Another one we did was a Manhattan three different ways. So we did a white Manhattan using a white whiskey; we did a classic Manhattan that we aged in oak barrels and had a smoky flavor with great big ice cubes; then we did a flavored Manhattan using a flavored bourbon. That was very interactive.
We also did one with Old Fashioneds and mules, where we did several different mules and we had guests vote through social media on which one was their favorite. The same thing with different Old Fashioneds from different parts of the world. That interactive, crowdsourcing element gets the guests involved in the experience; it’s a benefit to everyone.
Q: What are some common misconceptions meeting planners have when it comes to serving food and drink at a meeting?
When you think about the way we eat today, people are eating more and more seasonal and regional cuisine. As a meeting planner, you should be asking, “What are the seasonal products that are in-house?” You should not just check the box for the bar. You should have the same level of conversation about the nuances of the bar as you do about your food, because that’s really an opportunity. That’s the first impression that you’re going to put in the guest’s hand as soon as they walk in the [meeting] space to really start creating that unique experience for your guests right off the bat.
In addition, paying the same amount of attention to all of your food and beverage programming is very, very important. Even on a simple coffee break, there’s an opportunity to make it a unique experience for the guests by bringing in some fresh products, some seasonal products, some unique soft drinks, some unique teas to differentiate your meeting from others that your attendees have been to in the past.
Q: You’ve mentioned fresh and seasonal ingredients several times. Are you seeing the “locavore” movement at events?
It comes up more and more, and as we’ve seen the booking window get shorter, that conversation can happen easily now. So in the past, when the booking window may have been 60-plus days, now in some cases you’re looking at as few as 30 days or less. So when you’re less than 30 days out, it’s easy to have that conversation. Most of our hotels have relationships with local farmers, where they can make those connections and can reach out to that farm and say, “I have a large group and I need X amount of clustered tomatoes. Can you supply me that? I need some donut peaches. Can you supply me them?” Those conversations happen every day, and as an event planner — whether it’s a social event or a business meeting — you have the opportunity to ask those questions, if you feel your group would enjoy it.
Q: With the continuing rise in consumption and the growing interest in wine (particularly in the United States), can you share some specific ideas on how to work wine into a business event?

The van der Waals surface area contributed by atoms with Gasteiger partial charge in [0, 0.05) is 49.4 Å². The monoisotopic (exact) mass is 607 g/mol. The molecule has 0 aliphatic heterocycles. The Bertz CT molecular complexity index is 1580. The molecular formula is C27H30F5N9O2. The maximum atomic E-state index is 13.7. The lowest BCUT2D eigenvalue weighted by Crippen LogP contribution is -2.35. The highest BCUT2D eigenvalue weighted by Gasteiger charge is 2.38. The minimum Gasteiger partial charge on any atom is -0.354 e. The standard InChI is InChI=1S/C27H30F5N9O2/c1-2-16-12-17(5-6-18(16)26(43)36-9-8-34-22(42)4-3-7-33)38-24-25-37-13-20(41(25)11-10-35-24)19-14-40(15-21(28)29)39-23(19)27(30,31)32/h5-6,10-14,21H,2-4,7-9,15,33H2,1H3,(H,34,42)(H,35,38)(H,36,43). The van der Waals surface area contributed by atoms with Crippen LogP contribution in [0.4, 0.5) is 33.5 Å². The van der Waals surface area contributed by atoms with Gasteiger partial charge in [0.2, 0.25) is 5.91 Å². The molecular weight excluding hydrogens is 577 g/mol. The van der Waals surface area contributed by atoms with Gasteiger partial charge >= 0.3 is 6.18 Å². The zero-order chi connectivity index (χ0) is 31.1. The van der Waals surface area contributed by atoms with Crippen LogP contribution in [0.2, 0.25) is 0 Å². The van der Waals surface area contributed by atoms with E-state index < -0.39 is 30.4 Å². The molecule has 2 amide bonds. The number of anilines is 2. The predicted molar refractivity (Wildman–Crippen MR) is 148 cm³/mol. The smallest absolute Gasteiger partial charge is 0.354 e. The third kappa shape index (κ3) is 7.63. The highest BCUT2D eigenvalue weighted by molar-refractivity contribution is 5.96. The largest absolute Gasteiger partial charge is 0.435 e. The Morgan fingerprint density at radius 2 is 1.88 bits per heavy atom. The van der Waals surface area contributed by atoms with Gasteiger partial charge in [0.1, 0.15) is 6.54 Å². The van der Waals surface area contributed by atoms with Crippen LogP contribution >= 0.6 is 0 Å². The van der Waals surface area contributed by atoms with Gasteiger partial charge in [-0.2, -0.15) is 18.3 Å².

We’re definitely seeing the interest in wine is growing, and I think one of the reasons for that is that the generation right now that is new to the drinking age is still exploring their likes and dislikes. This generation grew up with coffee drinks, with stronger flavor profiles. So they’re getting deeper into the varietals faster than previous generations. In the past, you may have seen the white zinfandels rule the day. What I’m pleased to see right now is there’s sort of an underground surge in proper rosés. And the wines are more approachable right now. They’re at better price points, where you don’t have to spend $60 for a great bottle of wine. You can spend half of that and get a great bottle of wine. The consumer is much better educated. Product is much more available. The wines are definitely more balanced.
Q: Are there strategies for making wine less intimidating for the non-enthusiast or casual wine drinker?
When you talk about wine in general, it’s very easy to get wrapped around the geek-speak. How many months in what type of barrel? What was the appellation? And that’s important and interesting to a select minority of your guests. At the end of the day, however, what we ask our servers and our managers to do is find the wines that they like. Find the stories behind those wines and talk to me about those wines like I’m a real human being.
Q: Any other advice for meeting planners?
I would challenge meeting planners to think about the traditional meals differently. “Do I need three meals a day? Can I get away with a grazing strategy throughout the day? How do I keep my attendees active through the day and eating the right things to keep them motivated? How do I keep my guests fueled through the day if I’m in a long meeting? I don’t need to do a heavy lunch every time. I can do lighter lunches that are more interactive.” So really thinking about the purpose of the meeting is really crucial to the menu planning and what they want to accomplish.